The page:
A Prison on a Hill
Every time I hear a judge talk about sending people to prison as a means of promoting public respect for the law, I want to stop the proceedings and holler: "Really? Just how does sending yet another soul to prison promote respect for anything, Judge?"
But I don't. I stand silently beside the defendant and listen as months and years of their life are whittled away in the name of justice. Rather than getting used to the public spectacle of sentencing, I get more militant: Prison is not a house of correction. Prison is a shrine to human failure.
So I stood the other day next to a woman as a federal judge told her she needed a year in prison. The woman's adult children sat in the spectator gallery, quietly sobbing as it became apparent that their mother, who had pleaded guilty in a mortgage fraud case, would become a resident of one of the nation's penal colonies. The sentence, the judge intoned in the dry metronome of disembodied justice, would promote respect for the law.
I can't think of a big-time banker who went to prison for selling bogus mortgages to investors. Banks and bankers are, we're told, too big to fail.
We love to boast about being a City on a Hill, but critics note that we're a culture in love with locking people up. We have 5 percent of the world's population, but 25 percent of the world's prisoners. Given our love of mass incarceration, perhaps we ought to refer to ourselves as the Prison on a Hill.
I've long been of the opinion that judges ought to be required to spend some time in prison before dishing out the sentences they impose. So should lawmakers. It's easy to chest-thump about justice, getting tough on crime, and the need to promote respect for law from a privileged perch. Ought not these officials taste the product they are selling before sending folks off to despair?
Or consider the sentence meted out for a man who accidentally killed a store clerk during a robbery. A jury found the man not guilty of murder, crediting his testimony that he had mistakenly fired the weapon he used as he committed an armed robbery.
But the jury convicted him of felony murder -- killing someone in the course of another crime -- and armed robbery in the first degree. The sentence? Fifty-five years. The judge told the defendant that if the crime had been murder, entailing, as it does, the intentional taking of a life, the sentence would have been greater. (The maximum for murder is 60 years.)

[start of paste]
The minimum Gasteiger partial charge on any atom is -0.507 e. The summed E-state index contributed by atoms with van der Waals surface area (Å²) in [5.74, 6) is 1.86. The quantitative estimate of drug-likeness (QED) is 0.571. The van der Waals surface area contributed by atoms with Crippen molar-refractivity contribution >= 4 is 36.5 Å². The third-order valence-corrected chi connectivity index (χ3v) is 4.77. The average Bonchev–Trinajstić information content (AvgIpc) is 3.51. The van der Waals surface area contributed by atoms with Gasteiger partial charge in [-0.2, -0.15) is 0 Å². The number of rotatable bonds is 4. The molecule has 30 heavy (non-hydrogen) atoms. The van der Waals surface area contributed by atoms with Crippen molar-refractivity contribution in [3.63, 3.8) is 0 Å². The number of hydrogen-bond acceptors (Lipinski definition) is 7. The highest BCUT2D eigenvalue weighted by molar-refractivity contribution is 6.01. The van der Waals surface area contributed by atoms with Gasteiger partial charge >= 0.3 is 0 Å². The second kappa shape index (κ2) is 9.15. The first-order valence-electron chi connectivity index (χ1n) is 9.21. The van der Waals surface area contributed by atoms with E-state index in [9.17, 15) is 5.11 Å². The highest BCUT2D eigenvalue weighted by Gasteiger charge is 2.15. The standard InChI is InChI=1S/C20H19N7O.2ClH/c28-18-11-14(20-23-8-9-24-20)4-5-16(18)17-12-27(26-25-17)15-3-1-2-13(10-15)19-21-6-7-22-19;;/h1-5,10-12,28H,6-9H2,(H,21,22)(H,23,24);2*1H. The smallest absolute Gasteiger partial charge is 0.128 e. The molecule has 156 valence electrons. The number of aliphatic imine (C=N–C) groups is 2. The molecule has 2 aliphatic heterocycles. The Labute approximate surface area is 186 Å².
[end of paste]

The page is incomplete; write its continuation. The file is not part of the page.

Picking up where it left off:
This sort of sentencing does not promote public respect for the law. It is an institutional form of savagery. No one is the sum of his worst moments. Horrible things happen. Matching horror for horror merely compounds suffering.
Dickens got it right. The law is an ass, and nowhere, at least last week, was the law as asinine as it was in Virginia. The state's medical examiner, a physician with wit sharpened no doubt by drinking embalming fluid, opined that James Brady's death was a homicide.
Brady, you will recall, was press secretary to President Ronald Reagan in 1981. John Hinckley Jr. shot them, insanely seeking to impress Jodi Foster by means of violence, hoping, I suppose, that an assassination would yield an assignation.
Medical examiners play an important role in our society. They render opinions on the cause and manner of untimely and suspicious deaths, routinely offering explanations of the tragic and awful in the mundane terms of causation. Thus, in a shooting death, a medical examiner might say the cause of death was a gunshot wound to the chest, the manner of death being homicide.
But who in their right mind would classify Brady's recent death as caused by the gunshot he suffered in 1981? What about the intervening 33 years?
Lawyers speak in terms of proximate, or near, cause. A proximate cause is something that is a substantial factor in causing a result. The law recognizes that some causes are so remote in time that they cannot carry legal consequences. Thus, in many jurisdictions, you can't be charged with murder even if you shoot someone and the person dies a year and one day after the shooting.
Life, we recognize in every jurisdiction but Virginia, is complex. Plenty of tributaries carry us along on life's way: There are many intervening, even superceding, causes.
Brady no doubt suffered a lifetime as a result of his injuries suffered in 1981. But when he died 33 years later, it strains credulity to think he expired as a direct and proximate result of the gunshot.
Somehow, the exaggerated nonsense of the Virginia medical examiner seems of a piece with the prattling of judges sending people to prison to promote respect for the law. We send the mentally ill to prison because we cannot, or will not, provide decent treatment for them and they become misfits. Imprisoning the ill does not promote respect for the law.
We send drug addicts to prison when they self-medicate to avoid the harsher realities of a society in which the middle class is evaporating. That does not promote respect for the law.
We send ordinary people to prison for ordinary failings, while letting corporations avoid criminal consequences by paying fines because they are too big to fail. That does not promote respect for the law.
Sure, I'm bitter. Courthouses are destructive places. We pretend justice is done there, but only a fool really believes that, and only judges pretend to do so.
I was stunned when I learned that Robin Williams killed himself this week. The man was almost pure genius. A world without him is a poorer, drabber place. I worry that, without his biting wit, the gavel-wielding class of Solons trying to teach us respect will take themselves too seriously, that we'll have more nitwit medical examiners like the fool in Virginia.
Jesus wept when he saw too clearly the folly that defines us. Robin Williams hanged himself. What a world.